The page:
Merkel cell carcinoma (MCC), a neuroendocrine skin cancer, has been increasingly diagnosed since the 1980s, primarily affecting older adults. This cancer is mostly associated with Merkel cell polyomavirus, but some cases may be induced by DNA damage from UV radiation. The challenge of treating recurring MCC, which often shows resistance to existing therapies, underscores the need for innovative treatment methods. The study presented here introduces a new approach to chemo-immunotherapy targeting MCC by combining CDK4/6 inhibitors, which help regulate cell growth, with HIF2α inhibitors, which impact how cancer cells respond to low oxygen levels.

At the University of Washington, Dr. Jung Hyun Lee and her collaborators  are leading pioneering efforts to combat Merkel cell carcinoma, a rare yet aggressive form of skin cancer. Their research, published in the esteemed journal Heliyon, has proposed a groundbreaking treatment approach by combining the CDK4/6 inhibitor palbociclib with the HIF2α inhibitor TC-S7009. This novel approach holds the potential to transform the treatment landscape for MCC.

Merkel cell polyomavirus positive MCC often poses a formidable treatment challenges due to cancer recurrence and drug resistance. Dr. Lee’s study aims to target two critical survival mechanisms within cancer cells: regulation of cell division and adaptation to low oxygen conditions. This strategy has been developed to counteract the cancer’s defense mechanisms, especially its ability to evade the immune system.

Palbociclib, renowned for its capacity to disrupt the cell cycle by inhibiting CDK4/6 in cancer cells, demonstrates substantial alterations in cell death when used in combination with TC-S7009. Dr. Lee explains, “Our study has demonstrated that palbociclib induces an increase in ROS, specifically H2O2, leading to heightened expression of HIF-2α, which subsequently upregulates the cancer immune checkpoint inhibitor PD-L1. However, the addition of HIF-2α inhibitor TC-S7009 effectively counteracts these increases and promotes immunogenic cell death in MCC cells, including ferroptosis.”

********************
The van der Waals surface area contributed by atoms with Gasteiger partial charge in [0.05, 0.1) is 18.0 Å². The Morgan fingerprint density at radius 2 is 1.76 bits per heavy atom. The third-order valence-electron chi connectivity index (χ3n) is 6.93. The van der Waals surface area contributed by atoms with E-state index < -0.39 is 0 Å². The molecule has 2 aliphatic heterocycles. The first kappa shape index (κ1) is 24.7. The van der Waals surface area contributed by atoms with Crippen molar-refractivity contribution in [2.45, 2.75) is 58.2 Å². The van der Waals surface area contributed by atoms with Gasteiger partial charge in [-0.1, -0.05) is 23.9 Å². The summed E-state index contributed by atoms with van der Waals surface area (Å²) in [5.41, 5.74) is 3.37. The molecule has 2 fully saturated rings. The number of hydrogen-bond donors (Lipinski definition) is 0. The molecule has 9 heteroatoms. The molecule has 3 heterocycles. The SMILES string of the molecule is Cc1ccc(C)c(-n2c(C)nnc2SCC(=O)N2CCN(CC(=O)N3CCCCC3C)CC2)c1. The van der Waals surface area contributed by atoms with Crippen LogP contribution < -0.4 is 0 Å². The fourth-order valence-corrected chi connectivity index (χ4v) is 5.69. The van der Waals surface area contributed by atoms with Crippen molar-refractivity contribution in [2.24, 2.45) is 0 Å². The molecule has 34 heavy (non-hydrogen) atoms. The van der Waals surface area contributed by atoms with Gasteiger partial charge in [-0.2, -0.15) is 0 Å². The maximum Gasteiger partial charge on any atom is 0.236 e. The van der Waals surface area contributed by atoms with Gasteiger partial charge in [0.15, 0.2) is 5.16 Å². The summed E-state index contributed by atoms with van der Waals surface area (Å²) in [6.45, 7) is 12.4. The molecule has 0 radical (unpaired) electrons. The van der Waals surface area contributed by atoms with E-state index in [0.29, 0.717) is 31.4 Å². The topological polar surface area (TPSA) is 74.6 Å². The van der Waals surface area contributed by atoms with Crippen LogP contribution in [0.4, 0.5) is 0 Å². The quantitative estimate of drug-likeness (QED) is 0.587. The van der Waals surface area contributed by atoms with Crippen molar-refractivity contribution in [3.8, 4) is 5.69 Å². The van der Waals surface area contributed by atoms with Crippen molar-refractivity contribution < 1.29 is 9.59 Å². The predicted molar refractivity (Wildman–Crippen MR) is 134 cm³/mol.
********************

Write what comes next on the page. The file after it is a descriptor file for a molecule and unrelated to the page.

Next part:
This drug combination can induce ferroptosis, a form of iron-dependent cell death, by reducing SLC7A11, thereby promoting the destruction of cacner cells. Dr. Lee suggests, “the decrease in SLC7A11, a key regulator of cellular balance crucial to ferroptosis, may be associated with increased levels of lncRNA SLC7A11-AS1, which acts in an anti-sense role to the SLC7A11 gene. Therefore, the combination of CDK4/6 and HIF2α can enhance ferroptosis by simultaneously increasing ROS levels and inhibiting SLC7A11, a central regulator of cellular homeostasis. This strategy holds the potential to significantly increase immunogenic cell death across various MCC cell lines and advance cancer immunotherapy in the future.”

The team proposes a new combination of treaetments guided by examining gene expression patterns, particularly their impact on the immune system, depending on the cell cycle of MCC cells. They have also laid the foundation for significant discoveries by utilizing realistic patient-derived tumor models to test drug combinations and other molecular biology methods.

The implications of this study extend beyond MCC, suggesting new possibilities for cancer therapy. This innovative approach could lead to more effective, targeted treatments for various cancer types. Dr. Lee’s work highlights the importance of understanding and disrupting complex cellular processes in cancer for effective treatment.

This research marks a significant advancement in cancer treatment, particularly in addressing tough cases like MCC. The innovative combination of palbociclib and TC-S7009 might establish a new standard in cancer therapy, offering hope where traditional treatments have been ineffective. This approach could lead to a fundamental shift in how we view and treat various forms of cancer, ultimately improving patient outcomes and quality of life. Further research and clinical trials are vital to fully understand the potential and limitations of this treatment. However, the initial results are promising and lay the groundwork for more comprehensive studies. The collaboration between Dr. Lee and the exceptional research teams at UW exemplifies the continuous endeavor in medicine to develop superior and more effective treatments for life-threatening diseases such as cancer.


Jung Hyun Lee et al. “Enhancing immunogenic responses through CDK4/6 and HIF2α inhibition in Merkel cell carcinoma,” Heliyon, 2024. DOI: